Abstract 17334: Clinical Impact of Manual Muscle Test to Predict Early Mortality in Patients With Critical Limb Ischemia

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Background: It has been reported that the presence of critical limb ischemia (CLI) was strongly associated with mortality.Although several studies showed that sarcopenia was one of the predictors of mortality, an assessment of sarcopeniahas not been enough established. The present study aimsto determine the prognostic value of the Manual Muscle Test (MMT) as the simple marker of sarcopenia status in patients with CLI.

Methods: This study was a single center, retrospective observational study. From January 2013 to March 2017, a total of 139 patients with CLI who underwent endovascular treatment (EVT) were enrolled. To investigate the effect of sarcopenia status on outcomes, patients were distributedinto three MMT groups as follows: MMT 0-2 group (24 patients, 17.3%), MMT 3 group (64 patients, 46%) and MMT 4-5 group (51 patients, 36.7%). Outcome measure was all-cause mortality within two years. Kaplan-Meier survival curves were used to estimate all-cause mortality.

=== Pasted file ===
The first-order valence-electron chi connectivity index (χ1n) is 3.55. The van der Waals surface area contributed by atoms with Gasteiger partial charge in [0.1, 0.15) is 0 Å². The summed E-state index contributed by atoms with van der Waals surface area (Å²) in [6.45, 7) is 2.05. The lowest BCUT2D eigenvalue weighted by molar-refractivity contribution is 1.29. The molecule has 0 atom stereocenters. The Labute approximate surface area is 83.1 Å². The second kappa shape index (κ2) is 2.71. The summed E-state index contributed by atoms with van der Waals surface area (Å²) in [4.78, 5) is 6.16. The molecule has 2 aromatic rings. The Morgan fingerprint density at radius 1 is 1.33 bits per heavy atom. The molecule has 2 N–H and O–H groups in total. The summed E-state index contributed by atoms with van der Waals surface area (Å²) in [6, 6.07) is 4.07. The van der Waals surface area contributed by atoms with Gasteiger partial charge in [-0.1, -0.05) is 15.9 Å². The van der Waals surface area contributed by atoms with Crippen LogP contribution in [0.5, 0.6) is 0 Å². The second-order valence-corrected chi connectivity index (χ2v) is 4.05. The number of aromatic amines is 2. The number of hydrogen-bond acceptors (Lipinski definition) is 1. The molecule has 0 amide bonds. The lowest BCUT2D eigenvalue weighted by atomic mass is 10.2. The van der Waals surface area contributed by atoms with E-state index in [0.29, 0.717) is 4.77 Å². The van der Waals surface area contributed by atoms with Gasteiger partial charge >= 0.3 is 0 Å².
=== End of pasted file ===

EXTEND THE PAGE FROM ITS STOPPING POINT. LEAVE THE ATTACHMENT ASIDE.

Results: Among 139 patients, the mean age was 75.9 ± 9.4 years and 59 patients were female (42.4%). The overall mean MMT was 3.3 ± 0.9 and mean follow-up period was 484 ± 427 days. There was statistical significant differences about body mass index (20.68, 20.75 VS 22.44 kg/m, P=0.019) and serum albumin (33.8, 34.9 VS 39.0 g/L, P<0.001) in MMT 0-2 group, MMT 3 group and MMT 4-5 group, respectively. However there was no statistical significant differences about total cholesterol (4.3, 4.3 VS 4.3 mmol/L, P=0.80), HbA1C (6.3, 6.7 VS 7.1 NGSP%, P=0.260) and BNP (354.2, 620.8 VS 439.1 pg/mL, P=0.66). Kaplan-Meier survival curve showed thatfreedom from all-cause death at one year was 53.2 %, 69.5 % and 86.4 %, and at two years was 39.9%, 52.2% and 74.5%, respectively.

Conclusion: In patients with CLI, the MMT could assess sarcopenia status and it was a useful tool for predicting early mortality.

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